Boudin defeated his opponent after promising a massive overhaul to the city’s criminal justice system.
“There can be no justice when we utilize prison and jail as the solution to all of our problems,” he said after he realized he had won the race. “We must think differently.”
But “thinking differently” may just mean less of the law and order that we feel slipping away across the country as leaders push to close jails and stop handing out punishments for crimes.
Chesa Boudin, the son of two murderous, anti-war extremists sent to prison for murder when he was a toddler, managed to win San Francisco’s race for district attorney after campaigning to reform the criminal justice system.
Boudin, who was previously a deputy public defender, declared victory Saturday night after four days of ballot counting had showcased that he was ahead of interim District Attorney Suzy Loftus.
According to the most recent count, the San Francisco Department of Elections gave Boudin a lead of 8,465 votes in the race. The interim District Attorney stated that she will make sure there’s a smooth transition within the office.
Criminal justice reform is a talking point quite popular for those leaning more toward left-of-center when running for elected positions as Boudin, 39, became the most recent candidate across the nation to win district attorney elections by pushing for extensive restructuring regarding incarceration.
His agenda in office is to tackle racial bias in the criminal justice system, overhaul the bail system, protect immigrants from deportation and pursue accountability in police misconduct cases. They sound like buzz-worthy talking points, but how exactly does a D.A. protect immigrants from deportation?
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Boudin said in a statement after the proclaimed victory:
“The people of San Francisco have sent a powerful and clear message: It’s time for radical change to how we envision justice. I’m humbled to be a part of this movement that is unwavering in its demand for transformation.”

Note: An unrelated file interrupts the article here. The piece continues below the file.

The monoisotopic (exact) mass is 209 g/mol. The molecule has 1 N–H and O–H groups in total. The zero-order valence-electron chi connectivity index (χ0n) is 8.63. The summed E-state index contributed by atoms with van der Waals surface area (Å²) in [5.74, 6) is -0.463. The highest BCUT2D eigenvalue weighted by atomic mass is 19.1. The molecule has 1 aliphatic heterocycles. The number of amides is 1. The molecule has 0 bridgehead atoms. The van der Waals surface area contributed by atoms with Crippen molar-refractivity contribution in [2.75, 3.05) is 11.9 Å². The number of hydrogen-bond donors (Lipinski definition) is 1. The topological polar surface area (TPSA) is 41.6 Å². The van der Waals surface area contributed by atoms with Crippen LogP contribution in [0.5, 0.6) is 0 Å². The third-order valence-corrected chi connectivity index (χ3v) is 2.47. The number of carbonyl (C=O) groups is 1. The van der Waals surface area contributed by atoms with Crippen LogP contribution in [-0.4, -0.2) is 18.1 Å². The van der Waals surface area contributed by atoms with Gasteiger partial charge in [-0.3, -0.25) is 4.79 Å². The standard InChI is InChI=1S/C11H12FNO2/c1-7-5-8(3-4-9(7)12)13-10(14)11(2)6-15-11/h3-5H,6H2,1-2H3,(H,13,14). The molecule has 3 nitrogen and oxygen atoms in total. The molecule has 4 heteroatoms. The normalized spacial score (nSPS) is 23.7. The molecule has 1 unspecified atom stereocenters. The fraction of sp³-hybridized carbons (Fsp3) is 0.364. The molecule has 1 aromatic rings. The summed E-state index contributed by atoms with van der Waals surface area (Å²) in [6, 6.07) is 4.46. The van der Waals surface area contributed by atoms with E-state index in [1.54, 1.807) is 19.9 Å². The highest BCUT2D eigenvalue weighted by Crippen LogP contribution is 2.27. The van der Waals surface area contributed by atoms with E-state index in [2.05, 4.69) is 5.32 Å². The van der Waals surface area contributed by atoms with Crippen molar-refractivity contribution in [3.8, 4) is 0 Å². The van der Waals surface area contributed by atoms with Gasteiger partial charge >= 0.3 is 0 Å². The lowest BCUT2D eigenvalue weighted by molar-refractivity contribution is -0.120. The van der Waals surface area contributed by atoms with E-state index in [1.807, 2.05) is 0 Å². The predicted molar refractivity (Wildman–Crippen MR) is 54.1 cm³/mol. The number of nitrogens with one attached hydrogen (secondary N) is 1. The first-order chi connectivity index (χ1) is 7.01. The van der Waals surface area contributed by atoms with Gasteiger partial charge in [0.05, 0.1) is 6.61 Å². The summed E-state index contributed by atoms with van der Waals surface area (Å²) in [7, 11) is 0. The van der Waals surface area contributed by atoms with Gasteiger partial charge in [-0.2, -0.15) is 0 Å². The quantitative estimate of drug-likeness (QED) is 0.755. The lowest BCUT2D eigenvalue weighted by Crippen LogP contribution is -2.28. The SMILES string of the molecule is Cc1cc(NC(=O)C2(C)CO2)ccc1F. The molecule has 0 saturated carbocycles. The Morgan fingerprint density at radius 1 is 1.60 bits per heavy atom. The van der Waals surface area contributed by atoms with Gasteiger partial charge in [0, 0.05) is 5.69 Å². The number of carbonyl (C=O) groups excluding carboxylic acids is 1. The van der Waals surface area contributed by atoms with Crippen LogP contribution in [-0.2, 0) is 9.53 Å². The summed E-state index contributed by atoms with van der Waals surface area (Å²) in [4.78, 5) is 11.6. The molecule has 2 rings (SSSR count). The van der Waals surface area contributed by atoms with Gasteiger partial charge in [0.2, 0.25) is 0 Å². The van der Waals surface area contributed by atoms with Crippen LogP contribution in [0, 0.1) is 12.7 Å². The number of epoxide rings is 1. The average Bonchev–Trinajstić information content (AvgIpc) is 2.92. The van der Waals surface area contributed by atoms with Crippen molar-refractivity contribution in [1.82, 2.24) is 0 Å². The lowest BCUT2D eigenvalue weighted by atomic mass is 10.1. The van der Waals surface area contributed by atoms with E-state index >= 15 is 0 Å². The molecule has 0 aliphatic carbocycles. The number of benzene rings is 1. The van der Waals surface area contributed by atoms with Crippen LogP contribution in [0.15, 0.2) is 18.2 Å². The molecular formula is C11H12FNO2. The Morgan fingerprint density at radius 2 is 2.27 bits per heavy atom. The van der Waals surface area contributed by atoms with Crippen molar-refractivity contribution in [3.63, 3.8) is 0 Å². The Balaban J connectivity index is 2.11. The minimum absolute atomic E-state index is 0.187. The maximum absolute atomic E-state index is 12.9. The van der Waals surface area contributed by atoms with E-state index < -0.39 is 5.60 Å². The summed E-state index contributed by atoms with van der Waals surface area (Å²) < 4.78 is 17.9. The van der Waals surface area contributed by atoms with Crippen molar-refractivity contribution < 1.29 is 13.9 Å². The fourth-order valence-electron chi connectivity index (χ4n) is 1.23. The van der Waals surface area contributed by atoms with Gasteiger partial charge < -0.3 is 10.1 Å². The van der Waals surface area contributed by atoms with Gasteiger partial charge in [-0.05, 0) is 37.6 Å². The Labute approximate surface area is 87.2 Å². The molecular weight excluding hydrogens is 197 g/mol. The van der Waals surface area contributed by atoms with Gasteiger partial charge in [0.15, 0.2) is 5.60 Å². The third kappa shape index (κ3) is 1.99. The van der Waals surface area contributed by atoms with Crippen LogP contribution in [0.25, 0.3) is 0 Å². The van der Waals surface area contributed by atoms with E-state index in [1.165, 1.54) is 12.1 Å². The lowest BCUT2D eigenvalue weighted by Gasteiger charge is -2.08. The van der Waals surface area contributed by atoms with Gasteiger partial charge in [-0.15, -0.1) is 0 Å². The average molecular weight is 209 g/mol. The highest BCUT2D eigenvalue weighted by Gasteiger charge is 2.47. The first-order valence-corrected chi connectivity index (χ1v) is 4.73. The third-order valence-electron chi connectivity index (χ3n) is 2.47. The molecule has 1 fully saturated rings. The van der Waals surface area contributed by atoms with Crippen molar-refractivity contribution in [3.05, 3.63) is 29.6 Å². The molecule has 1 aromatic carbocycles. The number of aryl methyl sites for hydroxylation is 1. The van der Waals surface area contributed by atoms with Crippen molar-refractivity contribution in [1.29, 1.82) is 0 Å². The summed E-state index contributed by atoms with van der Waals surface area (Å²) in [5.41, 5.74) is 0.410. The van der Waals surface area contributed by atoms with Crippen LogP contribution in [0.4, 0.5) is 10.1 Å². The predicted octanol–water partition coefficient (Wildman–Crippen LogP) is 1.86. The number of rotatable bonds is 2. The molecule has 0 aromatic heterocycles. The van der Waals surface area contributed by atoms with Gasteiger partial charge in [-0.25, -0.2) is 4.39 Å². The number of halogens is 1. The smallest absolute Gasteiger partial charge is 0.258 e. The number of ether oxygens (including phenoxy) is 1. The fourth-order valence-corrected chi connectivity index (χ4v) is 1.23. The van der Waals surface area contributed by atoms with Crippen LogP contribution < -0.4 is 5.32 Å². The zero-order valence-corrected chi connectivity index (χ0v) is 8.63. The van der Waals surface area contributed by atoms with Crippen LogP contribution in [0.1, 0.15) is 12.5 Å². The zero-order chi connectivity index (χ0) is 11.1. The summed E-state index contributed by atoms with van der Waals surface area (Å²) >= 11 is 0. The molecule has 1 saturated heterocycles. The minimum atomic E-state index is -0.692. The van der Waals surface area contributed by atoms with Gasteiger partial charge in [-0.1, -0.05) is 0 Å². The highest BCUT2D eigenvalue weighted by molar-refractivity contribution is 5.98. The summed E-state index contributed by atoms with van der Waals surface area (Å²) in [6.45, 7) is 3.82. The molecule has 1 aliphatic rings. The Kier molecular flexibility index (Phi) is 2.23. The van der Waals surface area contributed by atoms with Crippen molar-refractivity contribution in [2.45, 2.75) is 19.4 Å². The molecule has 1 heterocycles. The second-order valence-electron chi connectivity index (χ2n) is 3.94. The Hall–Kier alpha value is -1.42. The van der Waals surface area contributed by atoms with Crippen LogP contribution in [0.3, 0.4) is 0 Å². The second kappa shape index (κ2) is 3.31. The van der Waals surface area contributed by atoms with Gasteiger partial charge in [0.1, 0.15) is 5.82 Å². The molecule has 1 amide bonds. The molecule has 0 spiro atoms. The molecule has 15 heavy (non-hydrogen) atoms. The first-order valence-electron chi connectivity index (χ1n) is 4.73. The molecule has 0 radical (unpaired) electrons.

He was 14-month-old when his parents, who were members of the far-left, terrorist organization Weather Underground, dropped him off with a babysitter and took part in an armored car robbery in upstate New York that left two police officers and a security guard dead.
His mother, Kathy Boudin, served 22 years behind bars and his father, David Gilbert, may spend the rest of his life in prison.
His parent’s circumstances after their criminal acts were a part of his campaign messaging; as shown in one of his videos pertaining to running for office Boudin stated:
“Growing up, I had to go through a metal detector and steel gates just to give my parents a hug.”
Well, that’s what happens when you visit a terrorist responsible for three dead in a gruesome armed robbery.
He said that as one of the dozens of people whose lives were shattered by the deadly robbery in 1981, he experienced first-hand the destructive effects of mass incarceration and it motivated him to reform the nation’s broken criminal justice system.
What’s confusing in this notion, is how does one determine the criminal justice system is broken because they had to visit their parents in prison?
Chesa Boudin grew up with both his parents incarcerated. He's going to be San Francisco's next district attorney. https://t.co/SXhM7uAkPN
— Sarah Ruiz-Grossman (@sarah_grossman) November 10, 2019
Officers Waverly L. Brown and Edward J. O’Grady, and Brinks employee Peter Paige, never got to go home on October 20, 1981. The imprisonment of all involved showed that the criminal justice system works.
Boudin was raised in Chicago by leaders of the deemed terrorist organization Weather Underground, specifically Bill Ayers and Bernardine Dohrn, with Dohrn actually having been on the FBI’s Top 10 Most Wanted list due to her helping lead Weather Underground.
Boudin’s campaign victory celebration showed the true nature of the people supporting him.
At Boudin’s party, Supervisor Sandra Lee Fewer led a “F— the POA” chant, referring to the Police Officers Association.
“Hey, so I just got one thing to say,” Fewer told the crowd, “Which is f— the POA! San Francisco, this is what we get when we throw the f— down. This is the city where we elect a public defender to be our district attorney. What we start here, the nation follows. So, look out.”
She went on to call the police liars.
“I want to personally thank every single person here. But I want to thank every single voter that saw through the ‘lies’, that said we need something better. We want something better. We can have something better. Thank you, San Francisco.”
In case you are wondering if you read that correctly…you did.
— Mary Franklin Harvin (@EmEffHarvin) November 6, 2019